Turns out dogs do experience basic emotions like fear, anger, and pleasure. What’s harder to pinpoint is whether canines feel secondary, or more complex, emotions such as guilt. Alexandra Horowitz, psychology professor at Barnard College, created an experiment to find out.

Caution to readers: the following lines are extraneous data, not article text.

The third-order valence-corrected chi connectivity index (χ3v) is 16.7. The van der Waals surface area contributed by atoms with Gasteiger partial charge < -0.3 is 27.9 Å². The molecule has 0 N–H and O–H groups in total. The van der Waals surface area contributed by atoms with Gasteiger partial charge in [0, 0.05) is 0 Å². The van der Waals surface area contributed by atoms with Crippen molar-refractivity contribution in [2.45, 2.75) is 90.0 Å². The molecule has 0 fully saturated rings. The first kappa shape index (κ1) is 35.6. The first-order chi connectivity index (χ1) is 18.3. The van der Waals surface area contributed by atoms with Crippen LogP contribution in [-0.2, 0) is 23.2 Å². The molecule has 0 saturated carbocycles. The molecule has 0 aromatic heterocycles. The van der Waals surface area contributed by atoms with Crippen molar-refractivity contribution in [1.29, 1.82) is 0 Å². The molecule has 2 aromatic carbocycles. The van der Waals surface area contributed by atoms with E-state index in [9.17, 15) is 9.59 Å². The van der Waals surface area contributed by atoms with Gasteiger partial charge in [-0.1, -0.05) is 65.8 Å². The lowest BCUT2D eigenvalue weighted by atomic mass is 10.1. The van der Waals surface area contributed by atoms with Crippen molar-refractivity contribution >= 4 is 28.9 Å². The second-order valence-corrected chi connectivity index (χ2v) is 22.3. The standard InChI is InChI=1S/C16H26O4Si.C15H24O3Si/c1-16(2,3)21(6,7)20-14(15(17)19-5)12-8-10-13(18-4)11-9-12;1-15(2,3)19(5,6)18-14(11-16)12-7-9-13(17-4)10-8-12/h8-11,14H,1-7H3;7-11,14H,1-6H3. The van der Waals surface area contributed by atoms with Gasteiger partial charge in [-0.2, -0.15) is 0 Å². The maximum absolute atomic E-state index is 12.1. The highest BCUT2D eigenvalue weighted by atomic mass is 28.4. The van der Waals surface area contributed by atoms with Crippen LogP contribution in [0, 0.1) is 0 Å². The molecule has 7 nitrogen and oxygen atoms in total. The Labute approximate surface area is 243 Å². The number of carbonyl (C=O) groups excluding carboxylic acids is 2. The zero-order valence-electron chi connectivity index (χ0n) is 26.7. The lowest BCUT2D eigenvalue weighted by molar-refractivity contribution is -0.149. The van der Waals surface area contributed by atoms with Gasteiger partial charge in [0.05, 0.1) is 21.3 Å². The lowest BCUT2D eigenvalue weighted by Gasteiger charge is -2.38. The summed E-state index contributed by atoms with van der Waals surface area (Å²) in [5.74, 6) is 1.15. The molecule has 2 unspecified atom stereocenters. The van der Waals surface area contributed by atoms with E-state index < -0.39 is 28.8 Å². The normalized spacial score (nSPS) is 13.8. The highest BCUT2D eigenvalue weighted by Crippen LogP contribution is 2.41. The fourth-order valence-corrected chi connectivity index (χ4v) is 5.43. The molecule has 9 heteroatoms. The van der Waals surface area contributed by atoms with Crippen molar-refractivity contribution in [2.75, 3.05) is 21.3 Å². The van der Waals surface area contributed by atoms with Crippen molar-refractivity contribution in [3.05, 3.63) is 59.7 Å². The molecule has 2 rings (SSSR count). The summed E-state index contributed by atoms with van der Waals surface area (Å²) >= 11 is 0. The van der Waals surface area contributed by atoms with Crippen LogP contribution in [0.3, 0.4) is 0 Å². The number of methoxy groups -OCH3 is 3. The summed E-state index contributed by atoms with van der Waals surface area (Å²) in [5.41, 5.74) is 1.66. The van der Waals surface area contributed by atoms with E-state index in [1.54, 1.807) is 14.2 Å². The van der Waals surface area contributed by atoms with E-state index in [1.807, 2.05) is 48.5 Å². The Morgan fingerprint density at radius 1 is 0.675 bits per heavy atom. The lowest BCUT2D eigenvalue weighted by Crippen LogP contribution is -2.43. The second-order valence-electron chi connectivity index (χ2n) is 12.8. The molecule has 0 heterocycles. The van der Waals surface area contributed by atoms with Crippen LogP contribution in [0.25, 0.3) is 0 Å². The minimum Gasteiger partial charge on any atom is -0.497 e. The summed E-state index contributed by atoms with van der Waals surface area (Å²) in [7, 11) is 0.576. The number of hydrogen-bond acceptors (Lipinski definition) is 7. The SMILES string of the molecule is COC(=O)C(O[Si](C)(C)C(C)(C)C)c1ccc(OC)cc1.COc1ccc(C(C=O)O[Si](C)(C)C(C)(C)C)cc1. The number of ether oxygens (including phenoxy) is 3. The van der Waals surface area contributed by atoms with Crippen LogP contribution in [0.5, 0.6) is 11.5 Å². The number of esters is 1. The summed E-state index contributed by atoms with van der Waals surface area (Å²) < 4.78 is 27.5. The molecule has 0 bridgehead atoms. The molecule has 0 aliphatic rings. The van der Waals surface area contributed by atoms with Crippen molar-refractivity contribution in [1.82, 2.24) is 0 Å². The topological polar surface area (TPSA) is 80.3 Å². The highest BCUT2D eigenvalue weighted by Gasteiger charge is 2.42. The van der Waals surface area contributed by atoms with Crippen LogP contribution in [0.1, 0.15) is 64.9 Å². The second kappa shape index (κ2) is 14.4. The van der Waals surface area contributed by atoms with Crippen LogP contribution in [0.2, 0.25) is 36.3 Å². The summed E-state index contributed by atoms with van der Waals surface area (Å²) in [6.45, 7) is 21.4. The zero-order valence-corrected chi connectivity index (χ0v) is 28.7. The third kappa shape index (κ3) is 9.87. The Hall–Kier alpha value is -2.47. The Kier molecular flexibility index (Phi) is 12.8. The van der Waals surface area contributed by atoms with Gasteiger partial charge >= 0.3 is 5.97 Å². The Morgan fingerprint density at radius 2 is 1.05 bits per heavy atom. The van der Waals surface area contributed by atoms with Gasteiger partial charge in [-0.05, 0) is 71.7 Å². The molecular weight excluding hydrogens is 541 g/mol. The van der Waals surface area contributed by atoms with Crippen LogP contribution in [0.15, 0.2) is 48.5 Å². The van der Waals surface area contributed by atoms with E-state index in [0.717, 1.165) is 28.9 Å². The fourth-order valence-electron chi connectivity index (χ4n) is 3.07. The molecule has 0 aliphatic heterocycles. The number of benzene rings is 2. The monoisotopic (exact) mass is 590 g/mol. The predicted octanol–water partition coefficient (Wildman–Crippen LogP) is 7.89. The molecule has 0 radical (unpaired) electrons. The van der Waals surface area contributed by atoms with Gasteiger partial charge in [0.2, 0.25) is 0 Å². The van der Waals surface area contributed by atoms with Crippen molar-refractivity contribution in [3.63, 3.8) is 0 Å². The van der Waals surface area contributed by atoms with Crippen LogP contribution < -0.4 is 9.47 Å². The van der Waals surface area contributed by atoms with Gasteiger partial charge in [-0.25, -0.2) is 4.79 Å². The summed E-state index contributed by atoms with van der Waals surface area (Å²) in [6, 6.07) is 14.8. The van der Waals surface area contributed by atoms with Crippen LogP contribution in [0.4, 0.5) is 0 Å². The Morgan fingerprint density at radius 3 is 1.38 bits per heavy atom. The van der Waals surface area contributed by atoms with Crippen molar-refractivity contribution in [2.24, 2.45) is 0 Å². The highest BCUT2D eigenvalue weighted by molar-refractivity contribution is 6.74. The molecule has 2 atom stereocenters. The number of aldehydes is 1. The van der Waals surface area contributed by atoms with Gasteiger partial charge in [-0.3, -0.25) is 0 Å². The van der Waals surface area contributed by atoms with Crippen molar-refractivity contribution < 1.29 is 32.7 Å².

For her guilt test, Horowitz had dog owners enter a room and forbid their dogs to eat a piece of food, and then owners left. If the dog had consumed the treat upon their return, the owner would scold them. If they left the treat alone, the owner would greet them. "I didn’t see more guilty look when the dog was guilty. What I saw was more guilty look when the owner started getting angry.” Her conclusion: the dog didn’t know they violated the rules of the house but they did understand their owner was angry. “[The guilty look] is an expression of appeasement. ‘I’m concerned you look angry and I want to put on this really cute look.’”